Trails at Henderson Beach

A sandy trail leading to the beach.

The sand dunes that line many of Florida’s beaches are home to some of the most unique ecosystems found in the state. Because these ecosystems are so fragile – walking on the dunes can cause them to crumble and erode, harming the plants and animals that rely on them – going on the dunes is strictly off limits in most areas. However, at Henderson Beach State Park, our .75-mile hiking trail allows you to explore the dune and scrub habitat within our park’s walls, and even stand atop a dune!

The dune ecosystem starts with the plants that sit atop the dune, without which the dunes would not exist. These plants, which consists of various species such as sea oats and beach grass, hold the sand in place with their roots. This allows the sand to accumulate instead of being washed or blown away by the wind, and over time forms dunes. Some of the dunes in the park are up to 30-feet tall!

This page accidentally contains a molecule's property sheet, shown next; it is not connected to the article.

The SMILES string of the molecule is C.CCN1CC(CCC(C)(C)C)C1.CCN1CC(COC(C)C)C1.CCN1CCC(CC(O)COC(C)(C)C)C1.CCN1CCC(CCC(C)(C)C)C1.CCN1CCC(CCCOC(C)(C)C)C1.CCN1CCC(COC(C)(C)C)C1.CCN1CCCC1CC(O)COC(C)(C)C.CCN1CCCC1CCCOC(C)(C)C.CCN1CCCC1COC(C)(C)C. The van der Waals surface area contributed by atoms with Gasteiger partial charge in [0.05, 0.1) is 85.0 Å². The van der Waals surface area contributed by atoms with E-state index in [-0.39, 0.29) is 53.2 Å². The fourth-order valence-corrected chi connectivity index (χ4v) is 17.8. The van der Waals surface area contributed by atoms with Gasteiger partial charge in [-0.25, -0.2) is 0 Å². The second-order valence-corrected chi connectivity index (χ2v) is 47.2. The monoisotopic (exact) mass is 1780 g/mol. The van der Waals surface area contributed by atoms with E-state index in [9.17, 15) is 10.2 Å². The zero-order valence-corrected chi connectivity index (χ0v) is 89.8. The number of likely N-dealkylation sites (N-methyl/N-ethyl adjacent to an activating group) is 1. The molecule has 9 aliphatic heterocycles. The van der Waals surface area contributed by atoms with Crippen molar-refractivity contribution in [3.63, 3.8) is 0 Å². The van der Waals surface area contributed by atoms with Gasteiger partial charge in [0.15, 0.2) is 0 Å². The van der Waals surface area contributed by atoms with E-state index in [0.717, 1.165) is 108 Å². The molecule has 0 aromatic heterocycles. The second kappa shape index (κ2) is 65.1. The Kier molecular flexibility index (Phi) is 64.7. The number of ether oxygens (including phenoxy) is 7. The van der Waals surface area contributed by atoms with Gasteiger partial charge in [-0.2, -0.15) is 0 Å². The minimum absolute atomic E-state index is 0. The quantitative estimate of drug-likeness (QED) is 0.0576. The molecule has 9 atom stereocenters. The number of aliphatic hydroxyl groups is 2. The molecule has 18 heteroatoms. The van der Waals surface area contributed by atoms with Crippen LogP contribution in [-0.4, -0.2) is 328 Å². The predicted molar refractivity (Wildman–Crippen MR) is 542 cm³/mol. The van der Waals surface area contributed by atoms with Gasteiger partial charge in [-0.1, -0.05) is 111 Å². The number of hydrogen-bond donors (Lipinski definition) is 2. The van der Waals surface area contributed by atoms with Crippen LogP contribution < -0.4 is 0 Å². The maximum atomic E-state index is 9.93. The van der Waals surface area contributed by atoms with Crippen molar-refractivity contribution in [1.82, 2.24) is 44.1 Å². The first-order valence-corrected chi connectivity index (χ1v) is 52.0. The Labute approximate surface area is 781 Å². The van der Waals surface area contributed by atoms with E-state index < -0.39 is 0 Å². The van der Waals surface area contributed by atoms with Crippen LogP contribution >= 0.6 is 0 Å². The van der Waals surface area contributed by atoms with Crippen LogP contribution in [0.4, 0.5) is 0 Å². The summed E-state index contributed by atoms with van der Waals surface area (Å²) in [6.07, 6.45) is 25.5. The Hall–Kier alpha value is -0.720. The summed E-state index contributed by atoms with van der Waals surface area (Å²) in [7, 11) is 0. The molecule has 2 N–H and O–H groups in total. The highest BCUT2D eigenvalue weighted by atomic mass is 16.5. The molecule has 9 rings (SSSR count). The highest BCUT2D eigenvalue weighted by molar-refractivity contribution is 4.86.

Besides the dunes, the trail also takes you among the park’s coastal scrub habitat. Unlike the sand dunes, scrub habitat is dominated by trees such as myrtle oaks, sand live oaks and Choctawhatchee sand pines. Beneath the trees, gopher tortoises feed on flowering plants and other vegetation. Gopher tortoises are so named because of the long burrows that they dig underground, which provides habitat for many other species. There’s no better way to explore the various ecosystems the park has to offer than through the hiking trail!